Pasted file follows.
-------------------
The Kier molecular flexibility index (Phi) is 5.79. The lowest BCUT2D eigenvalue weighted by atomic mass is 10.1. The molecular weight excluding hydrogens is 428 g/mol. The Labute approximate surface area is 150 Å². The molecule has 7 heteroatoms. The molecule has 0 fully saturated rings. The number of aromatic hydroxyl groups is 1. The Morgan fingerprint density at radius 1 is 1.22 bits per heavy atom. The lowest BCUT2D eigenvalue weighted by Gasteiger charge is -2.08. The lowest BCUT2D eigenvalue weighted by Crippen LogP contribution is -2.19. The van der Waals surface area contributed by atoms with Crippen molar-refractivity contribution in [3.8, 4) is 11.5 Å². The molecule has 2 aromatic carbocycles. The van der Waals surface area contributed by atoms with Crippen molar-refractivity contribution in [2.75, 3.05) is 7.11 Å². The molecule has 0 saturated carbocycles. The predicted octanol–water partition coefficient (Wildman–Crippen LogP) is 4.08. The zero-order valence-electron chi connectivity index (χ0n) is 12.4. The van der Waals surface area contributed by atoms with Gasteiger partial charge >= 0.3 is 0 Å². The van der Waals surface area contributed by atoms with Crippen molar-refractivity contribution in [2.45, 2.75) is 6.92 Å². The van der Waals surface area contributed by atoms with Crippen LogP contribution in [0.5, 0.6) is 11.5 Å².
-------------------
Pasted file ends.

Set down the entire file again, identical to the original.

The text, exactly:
The Kier molecular flexibility index (Phi) is 5.79. The lowest BCUT2D eigenvalue weighted by atomic mass is 10.1. The molecular weight excluding hydrogens is 428 g/mol. The Labute approximate surface area is 150 Å². The molecule has 7 heteroatoms. The molecule has 0 fully saturated rings. The number of aromatic hydroxyl groups is 1. The Morgan fingerprint density at radius 1 is 1.22 bits per heavy atom. The lowest BCUT2D eigenvalue weighted by Gasteiger charge is -2.08. The lowest BCUT2D eigenvalue weighted by Crippen LogP contribution is -2.19. The van der Waals surface area contributed by atoms with Crippen molar-refractivity contribution in [3.8, 4) is 11.5 Å². The molecule has 2 aromatic carbocycles. The van der Waals surface area contributed by atoms with Crippen molar-refractivity contribution in [2.75, 3.05) is 7.11 Å². The molecule has 0 saturated carbocycles. The predicted octanol–water partition coefficient (Wildman–Crippen LogP) is 4.08. The zero-order valence-electron chi connectivity index (χ0n) is 12.4. The van der Waals surface area contributed by atoms with Gasteiger partial charge >= 0.3 is 0 Å². The van der Waals surface area contributed by atoms with Crippen molar-refractivity contribution in [2.45, 2.75) is 6.92 Å². The van der Waals surface area contributed by atoms with Crippen LogP contribution in [0.5, 0.6) is 11.5 Å².